Marilyn photo

Marilyn Felt's educational Legacy

Exploring Humanitarian Law

International Humanitarian Law (IHL) consists of the Geneva Convention and additional protocols that protect both civilians and combatants involved in armed conflicts and other situations of violence. The International Committee of the Red Cross (ICRC) has obtained universal acceptance of IHL and is both its guardian and promoter.

Marilyn conceptualized and developed the Exploring Humanitarian Law (EHL) curriculum for the ICRC at the Education Development Center, Inc. (EDC) In a sequence of projects, starting in 1999, EDC designed, implemented, and tested EHL. Then the ICRC disseminated it through Red Cross member societies around the world.

The EHL curriculum consists of a series of explorations that aim to improve understanding of humanitarian issue related to situations of conflict - including but not limited to war. It contributes to education in global citizenship and in human rights and to the development of life skills. The curriculum involves young people, ages 13 to 18 in the complex and difficult issues of protection of non-combatants and avoidance of inhumane behaviors in wars and other arenas of violence.

Students are guided in developing their own understandings of and their own approaches to real-world problems that have no simple, single correct solutions. EHL offers young people tools with which to assess events, both far away and close to home using the principle of human dignity as a yardstick in the hope that once they enter the adult world and assume adult responsibilities, they will defend the basic principle of human dignity in their respective spheres of influence.

The curriculum is novel not only in its subject matter but also in its pedagogy, which extends ideas that Marilyn developed earlier in her Exploring Childhood curriculum. She was always pleased that EHL's interactive discussion style was enthusiastically adopted by teachers in many countries accustomed to more traditional, lecture-based pedagogies. It is presently used in over 80 countries. This chart shows the dissemination status of EHL as of June 2005.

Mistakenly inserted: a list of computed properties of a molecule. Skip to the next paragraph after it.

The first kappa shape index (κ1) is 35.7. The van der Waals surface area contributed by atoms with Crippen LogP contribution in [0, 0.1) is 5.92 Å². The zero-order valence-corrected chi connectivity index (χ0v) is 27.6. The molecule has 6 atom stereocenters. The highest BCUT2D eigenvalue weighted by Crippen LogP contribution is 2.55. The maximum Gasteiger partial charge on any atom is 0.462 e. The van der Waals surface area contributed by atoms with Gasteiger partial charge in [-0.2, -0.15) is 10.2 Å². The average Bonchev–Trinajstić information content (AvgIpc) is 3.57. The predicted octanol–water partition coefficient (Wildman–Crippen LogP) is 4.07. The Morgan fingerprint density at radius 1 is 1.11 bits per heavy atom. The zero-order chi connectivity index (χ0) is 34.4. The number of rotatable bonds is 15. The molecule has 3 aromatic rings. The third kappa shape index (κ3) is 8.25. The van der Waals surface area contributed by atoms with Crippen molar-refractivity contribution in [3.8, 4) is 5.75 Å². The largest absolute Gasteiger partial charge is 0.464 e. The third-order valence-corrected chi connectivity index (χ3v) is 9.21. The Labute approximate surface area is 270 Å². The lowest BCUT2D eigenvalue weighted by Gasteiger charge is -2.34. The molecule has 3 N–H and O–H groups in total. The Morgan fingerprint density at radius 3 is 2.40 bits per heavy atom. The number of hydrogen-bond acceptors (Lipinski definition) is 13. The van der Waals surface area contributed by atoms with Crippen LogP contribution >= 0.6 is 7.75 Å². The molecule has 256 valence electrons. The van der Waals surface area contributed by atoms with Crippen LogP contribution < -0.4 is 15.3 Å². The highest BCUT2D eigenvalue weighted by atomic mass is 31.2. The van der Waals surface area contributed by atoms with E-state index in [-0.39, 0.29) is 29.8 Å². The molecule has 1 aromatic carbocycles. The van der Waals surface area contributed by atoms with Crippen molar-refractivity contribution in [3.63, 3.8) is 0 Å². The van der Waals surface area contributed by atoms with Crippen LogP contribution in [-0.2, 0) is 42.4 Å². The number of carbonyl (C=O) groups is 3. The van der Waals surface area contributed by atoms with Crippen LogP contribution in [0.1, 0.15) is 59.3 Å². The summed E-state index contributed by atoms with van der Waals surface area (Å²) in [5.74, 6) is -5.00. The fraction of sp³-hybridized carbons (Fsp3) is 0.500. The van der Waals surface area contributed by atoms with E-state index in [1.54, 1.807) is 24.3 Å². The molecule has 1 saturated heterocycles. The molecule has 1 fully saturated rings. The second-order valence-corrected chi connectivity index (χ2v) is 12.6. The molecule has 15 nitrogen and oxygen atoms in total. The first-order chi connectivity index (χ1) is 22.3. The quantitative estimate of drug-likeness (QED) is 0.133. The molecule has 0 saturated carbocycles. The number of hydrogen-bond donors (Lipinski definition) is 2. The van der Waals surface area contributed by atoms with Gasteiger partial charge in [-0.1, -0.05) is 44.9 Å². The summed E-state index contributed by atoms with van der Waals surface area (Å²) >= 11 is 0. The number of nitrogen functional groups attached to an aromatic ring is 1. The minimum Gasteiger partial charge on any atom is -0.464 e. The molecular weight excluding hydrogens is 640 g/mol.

A chart showing the countries using EHL

ICRC's Exploring Humanitarian Law Web site provides more much more information about EHL

Marilyn summarizes the pedagogy of EHL in A Framework for Programs that Affect Attitudes and Thinking (PDF, 30KB), presented at a USAID workshop.

She provides much more detail in a series of slides The Pedagogy of Exploring Humanitarian Law: Ten Features (PDF, 2MB) presented in July 2004.

Her 2005 article Exploring Humanitarian Law: Preparing Teachers for a Pivotal Role (PDF, 300KB) (with Barbara Powell) provides much more detail both on pedagogy and on the issues involved in preparing teachers for a way of teaching quite new to most of them. Unlike traditional teaching in which the teacher presents information and works with students in mastering it, the EHL teacher presents issues, then serves as facilitator and guide, rather than subject-matter expert. Some teachers have said that they benefited as much from being introduced to this EHL pedagogy as they did from mastering the curricular material.